Okay. That’s done. On to other things. DC continues to be good for us. Being back on the east coast allows us to do more of the things that we love. Andrew attends graduate school only 200 miles away, so we’re seeing him more often and he’s even traveling with us at times. He loves his new school and the professors and students there, and he’s even dated a new girl. Some 30-year old hag. (What’s wrong with my kids?) More good news is that Nick is moving to DC in June. He stayed back in Kansas City because of a girl, but he’s bringing her with him and we’ll finally get to know her. Alex, sad to say, remains in Chicago.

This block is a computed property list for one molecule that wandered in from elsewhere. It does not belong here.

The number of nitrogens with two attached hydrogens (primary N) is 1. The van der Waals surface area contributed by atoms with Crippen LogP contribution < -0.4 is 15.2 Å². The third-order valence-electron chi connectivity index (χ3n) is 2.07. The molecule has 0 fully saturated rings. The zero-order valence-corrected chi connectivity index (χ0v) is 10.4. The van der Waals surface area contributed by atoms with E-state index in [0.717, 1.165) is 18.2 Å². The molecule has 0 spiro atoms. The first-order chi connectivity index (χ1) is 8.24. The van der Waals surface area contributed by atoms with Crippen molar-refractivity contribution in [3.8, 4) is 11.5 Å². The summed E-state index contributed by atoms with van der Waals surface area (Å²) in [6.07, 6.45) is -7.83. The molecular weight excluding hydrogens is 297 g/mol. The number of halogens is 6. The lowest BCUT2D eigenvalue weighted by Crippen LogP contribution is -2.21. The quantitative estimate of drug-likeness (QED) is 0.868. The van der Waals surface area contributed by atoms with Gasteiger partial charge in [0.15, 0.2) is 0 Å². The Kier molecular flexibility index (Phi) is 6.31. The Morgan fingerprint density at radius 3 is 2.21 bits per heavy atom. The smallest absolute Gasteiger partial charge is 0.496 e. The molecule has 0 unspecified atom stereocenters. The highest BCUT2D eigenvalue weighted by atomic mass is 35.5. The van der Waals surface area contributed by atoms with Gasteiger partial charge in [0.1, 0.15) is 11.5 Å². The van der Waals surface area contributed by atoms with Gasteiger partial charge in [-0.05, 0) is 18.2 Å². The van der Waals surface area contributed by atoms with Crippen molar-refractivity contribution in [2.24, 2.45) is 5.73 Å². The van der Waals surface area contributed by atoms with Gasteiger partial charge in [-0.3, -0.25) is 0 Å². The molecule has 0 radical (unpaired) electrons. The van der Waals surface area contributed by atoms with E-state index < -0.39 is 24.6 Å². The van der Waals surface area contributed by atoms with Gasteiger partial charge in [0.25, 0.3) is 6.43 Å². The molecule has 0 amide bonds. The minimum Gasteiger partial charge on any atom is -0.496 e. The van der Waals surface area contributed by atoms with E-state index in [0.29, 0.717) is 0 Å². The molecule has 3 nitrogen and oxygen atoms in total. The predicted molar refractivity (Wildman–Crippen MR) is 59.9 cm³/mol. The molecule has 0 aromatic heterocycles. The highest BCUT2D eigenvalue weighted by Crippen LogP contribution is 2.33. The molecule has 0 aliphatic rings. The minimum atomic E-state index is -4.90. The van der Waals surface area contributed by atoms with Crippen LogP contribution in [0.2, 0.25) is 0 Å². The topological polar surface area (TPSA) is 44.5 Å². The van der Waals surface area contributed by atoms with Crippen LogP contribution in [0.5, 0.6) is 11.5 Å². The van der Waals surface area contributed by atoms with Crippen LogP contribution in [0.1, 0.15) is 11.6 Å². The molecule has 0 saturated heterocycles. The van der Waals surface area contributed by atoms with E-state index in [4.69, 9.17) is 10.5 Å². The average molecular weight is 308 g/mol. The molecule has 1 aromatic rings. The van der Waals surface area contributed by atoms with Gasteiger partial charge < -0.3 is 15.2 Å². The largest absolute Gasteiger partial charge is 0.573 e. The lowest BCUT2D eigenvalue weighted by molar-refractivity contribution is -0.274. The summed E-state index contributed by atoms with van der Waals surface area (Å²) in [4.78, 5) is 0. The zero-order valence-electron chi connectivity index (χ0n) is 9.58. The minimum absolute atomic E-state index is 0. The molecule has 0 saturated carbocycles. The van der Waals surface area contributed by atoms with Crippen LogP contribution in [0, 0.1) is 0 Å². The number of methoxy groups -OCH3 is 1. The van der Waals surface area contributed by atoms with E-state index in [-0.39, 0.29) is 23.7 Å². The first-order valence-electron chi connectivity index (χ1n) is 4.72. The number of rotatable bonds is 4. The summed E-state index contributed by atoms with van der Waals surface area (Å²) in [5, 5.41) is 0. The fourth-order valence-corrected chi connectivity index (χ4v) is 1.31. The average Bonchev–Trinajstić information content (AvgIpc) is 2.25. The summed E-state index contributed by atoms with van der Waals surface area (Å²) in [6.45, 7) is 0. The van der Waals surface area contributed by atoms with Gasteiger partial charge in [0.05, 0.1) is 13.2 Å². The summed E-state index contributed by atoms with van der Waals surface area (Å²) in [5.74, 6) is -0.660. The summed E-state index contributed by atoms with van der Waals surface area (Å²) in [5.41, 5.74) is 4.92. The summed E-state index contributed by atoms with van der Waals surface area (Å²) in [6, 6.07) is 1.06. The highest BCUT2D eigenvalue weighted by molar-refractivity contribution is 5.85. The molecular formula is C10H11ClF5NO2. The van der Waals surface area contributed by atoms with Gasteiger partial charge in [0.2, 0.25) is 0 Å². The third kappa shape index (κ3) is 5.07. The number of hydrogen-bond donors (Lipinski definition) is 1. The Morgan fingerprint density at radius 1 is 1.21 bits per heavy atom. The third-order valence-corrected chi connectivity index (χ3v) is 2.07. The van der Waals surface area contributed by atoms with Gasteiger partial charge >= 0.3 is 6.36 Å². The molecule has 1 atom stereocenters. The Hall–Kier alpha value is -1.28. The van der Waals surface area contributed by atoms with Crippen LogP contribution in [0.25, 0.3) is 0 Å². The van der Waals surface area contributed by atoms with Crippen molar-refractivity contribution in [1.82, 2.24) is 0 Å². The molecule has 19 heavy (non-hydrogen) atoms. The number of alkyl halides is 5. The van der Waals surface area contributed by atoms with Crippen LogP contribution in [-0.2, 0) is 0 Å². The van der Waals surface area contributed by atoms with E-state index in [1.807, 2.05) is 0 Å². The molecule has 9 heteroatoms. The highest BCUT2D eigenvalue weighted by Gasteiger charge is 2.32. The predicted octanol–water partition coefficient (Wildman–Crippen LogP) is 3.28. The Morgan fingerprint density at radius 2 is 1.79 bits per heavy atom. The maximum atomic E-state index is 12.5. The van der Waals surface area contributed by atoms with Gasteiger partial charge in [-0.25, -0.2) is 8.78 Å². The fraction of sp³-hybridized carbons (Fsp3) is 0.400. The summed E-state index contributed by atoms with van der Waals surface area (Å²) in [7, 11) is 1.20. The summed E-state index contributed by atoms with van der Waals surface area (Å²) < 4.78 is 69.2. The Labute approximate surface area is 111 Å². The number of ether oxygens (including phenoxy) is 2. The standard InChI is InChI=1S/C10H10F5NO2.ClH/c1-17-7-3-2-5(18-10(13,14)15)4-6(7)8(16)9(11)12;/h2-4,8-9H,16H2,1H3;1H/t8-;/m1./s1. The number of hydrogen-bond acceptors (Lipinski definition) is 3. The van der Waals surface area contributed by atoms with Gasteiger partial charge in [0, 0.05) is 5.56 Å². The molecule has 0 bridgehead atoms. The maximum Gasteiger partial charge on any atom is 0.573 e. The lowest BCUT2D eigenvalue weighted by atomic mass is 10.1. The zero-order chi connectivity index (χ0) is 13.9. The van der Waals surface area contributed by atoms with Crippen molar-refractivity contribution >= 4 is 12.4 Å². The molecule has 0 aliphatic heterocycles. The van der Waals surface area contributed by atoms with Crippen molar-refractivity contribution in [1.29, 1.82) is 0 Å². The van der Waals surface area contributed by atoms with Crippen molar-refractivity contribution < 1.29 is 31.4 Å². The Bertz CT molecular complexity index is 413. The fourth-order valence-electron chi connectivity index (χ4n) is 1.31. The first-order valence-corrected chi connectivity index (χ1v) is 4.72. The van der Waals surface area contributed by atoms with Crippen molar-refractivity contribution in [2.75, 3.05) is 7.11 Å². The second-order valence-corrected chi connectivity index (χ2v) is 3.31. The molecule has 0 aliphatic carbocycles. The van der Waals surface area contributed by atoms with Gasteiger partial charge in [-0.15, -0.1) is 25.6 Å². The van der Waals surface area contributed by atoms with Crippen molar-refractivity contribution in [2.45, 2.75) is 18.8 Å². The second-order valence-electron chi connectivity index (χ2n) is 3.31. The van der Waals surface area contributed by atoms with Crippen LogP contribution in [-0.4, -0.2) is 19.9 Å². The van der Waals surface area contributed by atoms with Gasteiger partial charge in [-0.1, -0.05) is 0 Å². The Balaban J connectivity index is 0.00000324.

Last winter Funk received an invitation to attend his 45th high school reunion in Paden City, West Virginia. He nonchalantly told me about it, and when I asked if he wanted to attend he was even more blasé with his answer, “I don’t care one way or the other.” However, I could see differently, so I said, “Funk. You know you’re dying to go. Get up the courage and say it already man.” Two weeks before Tara’s wedding we headed for the mountains, stopping for the night at a little bed and breakfast just inside the state line. We got there early so we were relaxing on the bed, him reading and me writing, both of us soaking in the scenery. Eventually, I got up to take a shower. Twenty minutes later with the lights flickering like crazy, I came back to the bedroom and asked Funk what all the racket was about. My man, deaf in one ear, and getting hard of hearing in the other looked up at me dumbly and said, “What racket?” And after pulling the drapes aside to see what was the problem, I saw every tree in the forest bent in half and rain pouring down sideways. Before we knew it the host was at the door with candles in hand, so we called it a night. We slept with the drapes open so we could enjoy the constant lightning, wind and rain. I love a good storm.